Stress and Sex

Helping women decrease stress and enhance desire.

Masturbation: Not Just Monkey Business

Masturbation is a mentally and physically healthy activity for women.
I first discovered the Proboscis Monkey during graduate school when I happened upon a picture of this large-nosed creature. Having a similarly prominent organ in the center of my face, as well as being married to a like-faced fellow, I felt instant kinship with this unique creature.
However, it is only recently that I learned about the masturbation habits of this endangered primate.

My daughter came home from high school, announcing that she had actually learned something interesting in Human Geography that day. She informed me that when they feel stressed, Proboscis Monkeys masturbate. Although I couldn't verify this information about what motivates monkey masturbation, multiple searches informed me many animals masturbate- both when partners are available and when they are not. Many sources pointed to Biological Exuberance by Bruce Bagemihl as a reference, and here I was able to verify that both male and female monkeys masturbate.

Before delving further into the research on masturbation among human females, let's define it. Masturbation is manual stimulation of either your own or another person's genital organs for sexual pleasure. According to fellow Psychology Today blogger Noam Shpancer, in his blog "The Masturbation Gap," we have many more words for male than for female self-stimulation. I thus did a search to see if I could find a term to use with this blog. The most common one I found was "Jilling Off" and my favorite was "Coming Into Your Own." Still, for the rest of this blog, I will stick to the common term: masturbation. Although Dr. Shpancer aptly states, "What you don't have words for you do not own or understand," my goal with this blog is to help women own and understand masturbation, even while my search for a better word continues. Thus, a few important research-based facts about female masturbation:

  • Women masturbate less than men do. According to data from the 2010 National Survey of Sexual Health and Behavior, conducted at Indiana University, 82% of 20 to 24 year-old men had masturbated in the last year, whereas 64% of these same aged women had done so. In the 40 to 49 year-old age group, 76% of men and 65% of women said they had masturbated in the last year.

 

  • Masturbation isn't just for the young. According to the 2010 National Survey of Sexual Health and Behavior, approximately one-third of 60 to 69 year-old women reported recent masturbation. Among women older than 70, masturbation was reported by more than half who were in a non-cohabitating relationships.

 

  • Although the common myth is that masturbation is what women without partners do, this isn't true. According to a blog about masturbation myths by the well-known and consistently accurate Corey Silverberg, a study of Redbook readers found that 68% of married women masturbated.

 

  • Masturbation is a mentally and physically healthy activity for women, with many of these benefits due to the fact that women often orgasm during masturbation. As summarized by Carrie Levine, a certified nurse mid-wife writing for Women-to-Women, in her blog about the "Health Benefits of Self-Cultivation" (another great term!), masturbation is a great cure for insomnia, as well as a terrific stress reliever. Carrie also explains that masturbation is associated with better heart health and lower risk of Type-2 diabetes. Additional health benefits of orgasm that I list in my book, A Tired Woman's Guide to Passionate Sex, include enhanced bladder and vaginal health, increased pain tolerance, and relief from pain itself, including menstrual cramps.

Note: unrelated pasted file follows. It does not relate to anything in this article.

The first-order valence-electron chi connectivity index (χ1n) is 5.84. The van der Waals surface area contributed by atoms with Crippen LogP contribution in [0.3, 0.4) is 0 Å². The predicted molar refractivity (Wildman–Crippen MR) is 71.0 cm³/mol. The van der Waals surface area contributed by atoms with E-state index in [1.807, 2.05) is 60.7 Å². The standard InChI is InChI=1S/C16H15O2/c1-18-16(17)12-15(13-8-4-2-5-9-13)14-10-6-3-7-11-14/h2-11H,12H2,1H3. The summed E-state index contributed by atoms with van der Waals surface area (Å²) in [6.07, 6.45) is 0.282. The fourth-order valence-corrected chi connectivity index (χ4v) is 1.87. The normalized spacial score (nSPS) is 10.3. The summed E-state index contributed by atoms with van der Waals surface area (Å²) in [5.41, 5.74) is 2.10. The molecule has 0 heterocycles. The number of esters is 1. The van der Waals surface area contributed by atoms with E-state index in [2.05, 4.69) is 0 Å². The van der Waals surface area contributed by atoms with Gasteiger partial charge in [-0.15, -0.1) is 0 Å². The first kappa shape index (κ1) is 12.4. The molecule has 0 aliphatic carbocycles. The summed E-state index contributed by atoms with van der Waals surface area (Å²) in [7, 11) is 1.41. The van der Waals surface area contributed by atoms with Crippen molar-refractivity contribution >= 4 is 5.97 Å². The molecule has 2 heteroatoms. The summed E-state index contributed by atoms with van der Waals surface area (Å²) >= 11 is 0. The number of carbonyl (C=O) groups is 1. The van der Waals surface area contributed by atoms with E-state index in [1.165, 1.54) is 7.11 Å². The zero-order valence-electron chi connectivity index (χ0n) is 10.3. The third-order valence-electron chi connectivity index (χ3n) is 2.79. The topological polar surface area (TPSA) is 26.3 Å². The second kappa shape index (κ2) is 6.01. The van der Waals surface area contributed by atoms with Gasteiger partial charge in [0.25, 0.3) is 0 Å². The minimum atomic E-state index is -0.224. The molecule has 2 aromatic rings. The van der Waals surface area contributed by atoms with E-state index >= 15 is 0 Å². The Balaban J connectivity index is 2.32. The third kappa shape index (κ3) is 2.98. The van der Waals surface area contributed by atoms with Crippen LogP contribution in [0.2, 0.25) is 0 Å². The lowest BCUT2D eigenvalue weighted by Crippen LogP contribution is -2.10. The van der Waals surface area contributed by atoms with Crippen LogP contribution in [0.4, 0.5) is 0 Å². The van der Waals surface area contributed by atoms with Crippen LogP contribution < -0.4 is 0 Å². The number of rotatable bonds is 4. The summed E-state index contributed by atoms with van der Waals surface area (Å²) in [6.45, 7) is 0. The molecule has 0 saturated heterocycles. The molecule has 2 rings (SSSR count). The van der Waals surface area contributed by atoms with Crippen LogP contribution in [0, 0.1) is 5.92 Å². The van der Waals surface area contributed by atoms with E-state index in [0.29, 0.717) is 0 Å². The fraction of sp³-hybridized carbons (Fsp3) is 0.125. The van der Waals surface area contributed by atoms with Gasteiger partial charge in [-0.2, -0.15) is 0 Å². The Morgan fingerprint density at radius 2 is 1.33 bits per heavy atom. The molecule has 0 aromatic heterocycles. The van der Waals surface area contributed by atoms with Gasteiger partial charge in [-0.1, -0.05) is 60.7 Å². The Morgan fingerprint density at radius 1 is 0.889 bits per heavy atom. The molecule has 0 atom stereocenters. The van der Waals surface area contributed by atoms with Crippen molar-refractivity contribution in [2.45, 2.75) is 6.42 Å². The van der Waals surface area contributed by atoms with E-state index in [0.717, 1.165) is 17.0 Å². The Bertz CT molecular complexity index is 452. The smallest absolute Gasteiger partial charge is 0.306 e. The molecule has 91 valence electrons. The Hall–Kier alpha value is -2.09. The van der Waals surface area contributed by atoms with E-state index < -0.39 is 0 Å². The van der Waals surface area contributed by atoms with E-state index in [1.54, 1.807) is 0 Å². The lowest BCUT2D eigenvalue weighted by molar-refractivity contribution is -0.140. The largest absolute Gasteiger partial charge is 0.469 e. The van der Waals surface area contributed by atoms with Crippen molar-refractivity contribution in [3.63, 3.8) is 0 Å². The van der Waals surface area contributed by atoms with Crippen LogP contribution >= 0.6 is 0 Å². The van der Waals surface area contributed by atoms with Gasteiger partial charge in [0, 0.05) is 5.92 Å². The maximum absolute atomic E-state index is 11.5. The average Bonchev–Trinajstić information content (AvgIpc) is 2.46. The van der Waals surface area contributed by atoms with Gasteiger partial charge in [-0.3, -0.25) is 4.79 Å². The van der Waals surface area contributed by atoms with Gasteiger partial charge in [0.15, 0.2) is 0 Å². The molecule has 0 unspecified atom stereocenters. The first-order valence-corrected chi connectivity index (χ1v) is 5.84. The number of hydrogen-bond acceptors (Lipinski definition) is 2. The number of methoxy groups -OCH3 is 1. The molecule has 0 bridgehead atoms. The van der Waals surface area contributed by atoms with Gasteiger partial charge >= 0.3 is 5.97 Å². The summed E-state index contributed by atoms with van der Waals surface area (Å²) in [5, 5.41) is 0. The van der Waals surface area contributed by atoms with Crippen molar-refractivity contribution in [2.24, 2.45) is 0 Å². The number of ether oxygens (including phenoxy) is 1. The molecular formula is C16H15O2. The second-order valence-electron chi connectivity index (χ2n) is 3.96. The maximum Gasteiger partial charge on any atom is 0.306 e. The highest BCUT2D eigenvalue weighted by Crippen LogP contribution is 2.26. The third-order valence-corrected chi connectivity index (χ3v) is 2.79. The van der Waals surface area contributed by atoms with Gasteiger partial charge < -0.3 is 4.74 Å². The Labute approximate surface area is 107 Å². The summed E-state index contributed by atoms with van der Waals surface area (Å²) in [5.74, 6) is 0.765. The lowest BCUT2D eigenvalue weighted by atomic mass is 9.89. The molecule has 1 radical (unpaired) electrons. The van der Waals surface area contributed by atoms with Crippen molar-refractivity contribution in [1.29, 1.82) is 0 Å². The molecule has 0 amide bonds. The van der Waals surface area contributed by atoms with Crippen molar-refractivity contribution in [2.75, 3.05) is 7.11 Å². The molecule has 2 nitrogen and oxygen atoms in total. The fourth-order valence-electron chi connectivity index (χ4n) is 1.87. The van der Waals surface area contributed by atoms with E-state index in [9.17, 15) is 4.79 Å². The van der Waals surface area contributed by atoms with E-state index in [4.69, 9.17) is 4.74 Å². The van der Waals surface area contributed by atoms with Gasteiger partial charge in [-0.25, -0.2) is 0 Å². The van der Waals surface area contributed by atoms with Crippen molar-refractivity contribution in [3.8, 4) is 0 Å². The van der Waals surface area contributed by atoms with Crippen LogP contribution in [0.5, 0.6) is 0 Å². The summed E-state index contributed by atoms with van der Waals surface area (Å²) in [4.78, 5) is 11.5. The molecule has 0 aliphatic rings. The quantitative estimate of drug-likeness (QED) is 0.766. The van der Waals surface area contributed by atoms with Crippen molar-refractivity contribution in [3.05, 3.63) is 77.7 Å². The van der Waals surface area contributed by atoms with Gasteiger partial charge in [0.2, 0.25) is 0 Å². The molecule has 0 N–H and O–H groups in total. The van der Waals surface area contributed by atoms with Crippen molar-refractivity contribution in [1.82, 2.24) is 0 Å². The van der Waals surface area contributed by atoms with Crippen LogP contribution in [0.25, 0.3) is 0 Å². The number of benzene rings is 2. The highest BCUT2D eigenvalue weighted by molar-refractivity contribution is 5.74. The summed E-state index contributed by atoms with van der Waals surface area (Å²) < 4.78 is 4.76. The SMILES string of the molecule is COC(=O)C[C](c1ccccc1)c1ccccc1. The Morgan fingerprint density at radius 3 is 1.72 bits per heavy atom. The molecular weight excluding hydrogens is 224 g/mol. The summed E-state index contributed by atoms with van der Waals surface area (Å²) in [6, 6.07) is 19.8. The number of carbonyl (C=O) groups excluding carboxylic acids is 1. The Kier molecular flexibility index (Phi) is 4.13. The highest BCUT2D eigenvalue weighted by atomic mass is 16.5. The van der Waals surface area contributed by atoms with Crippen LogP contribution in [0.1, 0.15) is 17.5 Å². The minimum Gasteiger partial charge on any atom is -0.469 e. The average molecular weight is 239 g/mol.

• These results were echoed in Ellison's survey over 2000 women from their teens through their nineties: many reported masturbating to relax, to get to sleep, and to relieve menstrual cramps.

 

 

  • Masturbation increases sexual satisfaction, with one way it does so through increasing one's ability to fully immerse in the sensations of sexuality. In A Tired Woman's Guide to Passionate Sex, I label a full physical immersion in the bodily sensations of sex as "Mindful Sex." Practicing this complete present focus during masturbation can help you achieve this state more quickly during sex with your partner.  

 

  • Masturbation helps women become orgasmic. When women masturbate, they increase their comfort with their own bodies and, importantly learn what turns them on. This is why masturbation is a central component of effective treatment programs that help women learn to have orgasms. (See for example, Becoming Orgasmic, a research-supported method to do just what the title says). The first step to becoming orgasmic is having knowledge of what brings you to orgasm, and the second step is being able to tell or show your partner. As I point out in my last Psychology Today blog, Orgasms: You Can't Fake it Till You Make It, most women require direct clitoral stimulation to reach orgasm, and this is why when researchers ask women how they masturbate, most report touching their clitoris.

This brings us full circle back to the monkeys. According to Bruce Bagemihl's book, when female monkeys masturbate, they touch their clitoris. Clearly, these lady monkeys know how to please themselves. Maybe, if my daughter's Human Geography teacher was right, they also know the benefits of masturbation-at least so far as its stress relieving qualities go. Clearly, masturbation is an important, self-affirming sexual activity. Masturbation is no monkey business.

Laurie Mintz, Ph.D., is the author of A Tired Woman's Guide to Passionate Sex: Reclaim Your Desire and Reignite Your Relationship.

more...

Subscribe to Stress and Sex

Current Issue

Let It Go!

It can take a radical reboot to get past old hurts and injustices.